Richmond Park Golf Course

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Richmond Park Golf Course
Club information
Richmond Park Golf Course is located in Greater London
Richmond Park Golf Course
Richmond Park
Coordinates 51°27′6.84″N 0°15′16.92″W / 51.4519000°N 0.2547000°W / 51.4519000; -0.2547000Coordinates: 51°27′6.84″N 0°15′16.92″W / 51.4519000°N 0.2547000°W / 51.4519000; -0.2547000
Location East Sheen
Established 1923
Type public
Owned by The Royal Parks
Operated by Glendale Golf since 2004
Total holes 36
Princes course
Designed by Fred Hawtree
Par 69
Length 5,868 yards (5,366 m)
Dukes course
Designed by Fred Hawtree
Par 69/68
Length 6,217 yards (5,685 m)

Richmond Park Golf Course, a public, daily fee golf course comprising two 18-hole courses, is located in Richmond Park in the London Borough of Richmond upon Thames and is home to Richmond Park Golf Club.

History[edit]

During and following the First World War there was a growth of provision of sports facilities within Richmond Park granted by the British monarchy. In order to provide golf facilities to "local artisans", unable to afford membership of private clubs, George V commissioned J. H. Taylor, one of the famous "Great Triumvirate" of Braid, Taylor and Vardon, to lay out an 18-hole golf course with architect Fred Hawtree on the eastern side of Richmond Park in the early 1920s.[1] The golf course was opened in 1923 by Edward, Prince of Wales (who was to become King Edward VIII and, after his abdication, Duke of Windsor).[2] This became known as the "Princes Course". In 1925, following the course's success, a second 18-hole course was added, again designed by Hawtree and inaugurated this time by the Duke of York (later George VI), giving the course its title of the "Dukes Course".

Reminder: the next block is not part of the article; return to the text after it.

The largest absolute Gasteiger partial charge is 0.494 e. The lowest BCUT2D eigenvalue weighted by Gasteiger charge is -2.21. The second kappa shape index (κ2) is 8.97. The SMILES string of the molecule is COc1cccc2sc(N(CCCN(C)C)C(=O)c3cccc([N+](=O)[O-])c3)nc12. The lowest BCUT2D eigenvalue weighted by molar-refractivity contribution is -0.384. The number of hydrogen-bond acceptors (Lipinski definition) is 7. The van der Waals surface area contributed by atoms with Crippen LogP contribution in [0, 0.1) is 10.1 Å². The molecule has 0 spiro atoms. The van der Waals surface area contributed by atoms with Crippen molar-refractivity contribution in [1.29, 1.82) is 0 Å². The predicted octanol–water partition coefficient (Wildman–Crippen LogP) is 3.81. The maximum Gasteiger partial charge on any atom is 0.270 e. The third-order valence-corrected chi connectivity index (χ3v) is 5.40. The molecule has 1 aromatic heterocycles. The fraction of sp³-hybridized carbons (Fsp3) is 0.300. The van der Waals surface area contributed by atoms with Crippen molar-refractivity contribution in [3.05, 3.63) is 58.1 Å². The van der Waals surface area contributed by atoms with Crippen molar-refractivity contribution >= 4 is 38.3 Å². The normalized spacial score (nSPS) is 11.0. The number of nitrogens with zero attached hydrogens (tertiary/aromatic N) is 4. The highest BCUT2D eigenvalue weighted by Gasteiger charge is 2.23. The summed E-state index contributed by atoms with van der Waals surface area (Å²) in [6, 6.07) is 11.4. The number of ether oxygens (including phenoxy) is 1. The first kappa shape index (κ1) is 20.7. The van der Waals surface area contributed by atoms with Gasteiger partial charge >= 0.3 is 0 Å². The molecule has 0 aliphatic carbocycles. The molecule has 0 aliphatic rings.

In 1985 Martin Hawtree, grandson of the original architect, was commissioned to undertake a programme of modernisation on the two courses.[3]

Courses[edit]

The course lies on the boundary of the park to the east of Beverley Brook, between Roehampton and Robin Hood gates, and is in the London Borough of Richmond upon Thames, bordering on the London Borough of Wandsworth. The Alton Estate, Roehampton, dominates the western skyline.

The course was developed on the former "Great Paddock" of Richmond Park, an area used for feeding deer for the royal hunt. The tree belt in this part of the park was supplemented by additional planting in 1936.[4]

Richmond Park is a Site of Special Scientific Interest and national nature reserve and has a policy of encouraging biodiversity. One aspect of this is that decaying wood, whether still on the tree or fallen to the ground, is left undisturbed as far as possible to provide natural habitats. One of the local golf course rules is therefore that fallen trees and dead wood must be treated as Immovable Obstructions during the game.[5]

Princes course[edit]

The Princes course lies on the higher ground and is 18-hole, 5,868 yards (5,366 m), par 69, with the 479 yards (438 m), par 5, final hole being the longest.

Dukes course[edit]

The Dukes course is 18-hole, 6,217 yards (5,685 m), par 69/68 with the 5th, par 4, 522 yards (477 m), being the longest. It is the lower and flatter of the two courses, crossed by a stream on holes 5, 6, 7, 11, 12 and 13.[6]

Other facilities[edit]

The course also has a 16-bay driving range and a pro shop.[7] A new grass roof clubhouse opened for business in April 2013. Located near Chohole Gate at the south of the course, the facility, which was officially opened in August 2013, adds seven new greens, eight new tees, a new driving range, and new, accessible golf academy.[8] The new clubhouse has very low light and noise emission and the courses incorporate new ponds and other environmental features.

Richmond Park Golf Club[edit]

The Priory Golf Club was formed in 1924 by a group of enthusiastic players based at the newly opened "Princes course". The club changed its name to the current Richmond Park Golf Club in 1953.[3] The club continues to play regularly at the course.

See also[edit]

References[edit]

  1. ^ "Public Golf in Richmond Park". Retrieved 11 October 2012. 
  2. ^ Baxter Brown, Michael (1985). Richmond Park: The History of a Royal Deer Park. London: R. Hale. p. 150. ISBN 0709021631. 
  3. ^ a b "Club History". Richmond Park Golf Club. Retrieved 10 October 2012. 
  4. ^ McDowall, David (1996). Richmond Park: The Walker's Historical Guide. pp. 121–126. ISBN 095278470X. 
  5. ^ Harrington, Peter (13 November 2004). "2005 Committee Notices – Fallen Trees and Dead Wood". Retrieved 11 October 2012. 
  6. ^ "Dukes's, Richmond Park". London Golf Courses. Retrieved 8 November 2012. 
  7. ^ "Sport in the Park". The Royal Parks. Retrieved 12 October 2012. 
  8. ^ "Work Commences at Richmond Park’s New Golf Clubhouse and Golf Academy". Glendale Golf. Retrieved 12 October 2012. 

External links[edit]